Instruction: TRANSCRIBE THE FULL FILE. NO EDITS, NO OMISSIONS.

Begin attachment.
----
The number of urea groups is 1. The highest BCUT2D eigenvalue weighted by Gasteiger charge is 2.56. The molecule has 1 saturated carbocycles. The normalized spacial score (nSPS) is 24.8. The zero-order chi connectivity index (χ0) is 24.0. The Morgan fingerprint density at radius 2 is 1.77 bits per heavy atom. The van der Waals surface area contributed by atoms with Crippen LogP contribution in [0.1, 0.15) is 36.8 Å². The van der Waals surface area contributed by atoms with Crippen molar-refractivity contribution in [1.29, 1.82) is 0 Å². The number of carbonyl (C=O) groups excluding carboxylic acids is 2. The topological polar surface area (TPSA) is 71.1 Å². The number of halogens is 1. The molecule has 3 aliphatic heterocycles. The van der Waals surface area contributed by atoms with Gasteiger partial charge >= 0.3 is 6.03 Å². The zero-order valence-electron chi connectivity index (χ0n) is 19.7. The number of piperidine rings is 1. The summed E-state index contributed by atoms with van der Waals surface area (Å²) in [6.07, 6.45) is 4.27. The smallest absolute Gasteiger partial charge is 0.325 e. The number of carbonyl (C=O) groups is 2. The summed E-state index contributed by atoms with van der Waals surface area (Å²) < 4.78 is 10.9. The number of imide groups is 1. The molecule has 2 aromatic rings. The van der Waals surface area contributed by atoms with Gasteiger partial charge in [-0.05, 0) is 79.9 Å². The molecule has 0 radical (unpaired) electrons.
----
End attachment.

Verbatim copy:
The number of urea groups is 1. The highest BCUT2D eigenvalue weighted by Gasteiger charge is 2.56. The molecule has 1 saturated carbocycles. The normalized spacial score (nSPS) is 24.8. The zero-order chi connectivity index (χ0) is 24.0. The Morgan fingerprint density at radius 2 is 1.77 bits per heavy atom. The van der Waals surface area contributed by atoms with Crippen LogP contribution in [0.1, 0.15) is 36.8 Å². The van der Waals surface area contributed by atoms with Crippen molar-refractivity contribution in [1.29, 1.82) is 0 Å². The number of carbonyl (C=O) groups excluding carboxylic acids is 2. The topological polar surface area (TPSA) is 71.1 Å². The number of halogens is 1. The molecule has 3 aliphatic heterocycles. The van der Waals surface area contributed by atoms with Gasteiger partial charge >= 0.3 is 6.03 Å². The zero-order valence-electron chi connectivity index (χ0n) is 19.7. The number of piperidine rings is 1. The summed E-state index contributed by atoms with van der Waals surface area (Å²) in [6.07, 6.45) is 4.27. The smallest absolute Gasteiger partial charge is 0.325 e. The number of carbonyl (C=O) groups is 2. The summed E-state index contributed by atoms with van der Waals surface area (Å²) < 4.78 is 10.9. The number of imide groups is 1. The molecule has 2 aromatic rings. The van der Waals surface area contributed by atoms with Gasteiger partial charge in [-0.05, 0) is 79.9 Å². The molecule has 0 radical (unpaired) electrons.